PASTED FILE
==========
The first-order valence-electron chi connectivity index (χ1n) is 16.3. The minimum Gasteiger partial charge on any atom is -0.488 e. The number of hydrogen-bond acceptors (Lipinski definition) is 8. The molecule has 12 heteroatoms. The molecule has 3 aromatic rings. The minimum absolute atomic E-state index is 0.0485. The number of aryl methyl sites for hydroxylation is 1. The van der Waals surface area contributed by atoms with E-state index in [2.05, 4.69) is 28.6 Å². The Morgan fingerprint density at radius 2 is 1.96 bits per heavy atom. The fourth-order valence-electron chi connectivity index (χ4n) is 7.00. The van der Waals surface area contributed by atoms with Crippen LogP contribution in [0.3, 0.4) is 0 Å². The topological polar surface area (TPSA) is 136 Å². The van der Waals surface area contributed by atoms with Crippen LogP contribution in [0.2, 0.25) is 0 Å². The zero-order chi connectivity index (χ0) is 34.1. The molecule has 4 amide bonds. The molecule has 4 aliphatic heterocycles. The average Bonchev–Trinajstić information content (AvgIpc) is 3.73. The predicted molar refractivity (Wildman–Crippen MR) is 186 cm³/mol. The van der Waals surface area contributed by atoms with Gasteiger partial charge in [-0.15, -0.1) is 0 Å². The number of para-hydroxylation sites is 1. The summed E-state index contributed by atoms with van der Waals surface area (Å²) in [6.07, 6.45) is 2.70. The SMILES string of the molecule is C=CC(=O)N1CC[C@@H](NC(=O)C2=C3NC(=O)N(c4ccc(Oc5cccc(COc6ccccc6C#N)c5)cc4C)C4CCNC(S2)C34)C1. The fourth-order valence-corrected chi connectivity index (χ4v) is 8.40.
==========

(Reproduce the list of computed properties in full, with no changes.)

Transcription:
The first-order valence-electron chi connectivity index (χ1n) is 16.3. The minimum Gasteiger partial charge on any atom is -0.488 e. The number of hydrogen-bond acceptors (Lipinski definition) is 8. The molecule has 12 heteroatoms. The molecule has 3 aromatic rings. The minimum absolute atomic E-state index is 0.0485. The number of aryl methyl sites for hydroxylation is 1. The van der Waals surface area contributed by atoms with E-state index in [2.05, 4.69) is 28.6 Å². The Morgan fingerprint density at radius 2 is 1.96 bits per heavy atom. The fourth-order valence-electron chi connectivity index (χ4n) is 7.00. The van der Waals surface area contributed by atoms with Crippen LogP contribution in [0.3, 0.4) is 0 Å². The topological polar surface area (TPSA) is 136 Å². The van der Waals surface area contributed by atoms with Crippen LogP contribution in [0.2, 0.25) is 0 Å². The zero-order chi connectivity index (χ0) is 34.1. The molecule has 4 amide bonds. The molecule has 4 aliphatic heterocycles. The average Bonchev–Trinajstić information content (AvgIpc) is 3.73. The predicted molar refractivity (Wildman–Crippen MR) is 186 cm³/mol. The van der Waals surface area contributed by atoms with Gasteiger partial charge in [-0.15, -0.1) is 0 Å². The number of para-hydroxylation sites is 1. The summed E-state index contributed by atoms with van der Waals surface area (Å²) in [6.07, 6.45) is 2.70. The SMILES string of the molecule is C=CC(=O)N1CC[C@@H](NC(=O)C2=C3NC(=O)N(c4ccc(Oc5cccc(COc6ccccc6C#N)c5)cc4C)C4CCNC(S2)C34)C1. The fourth-order valence-corrected chi connectivity index (χ4v) is 8.40.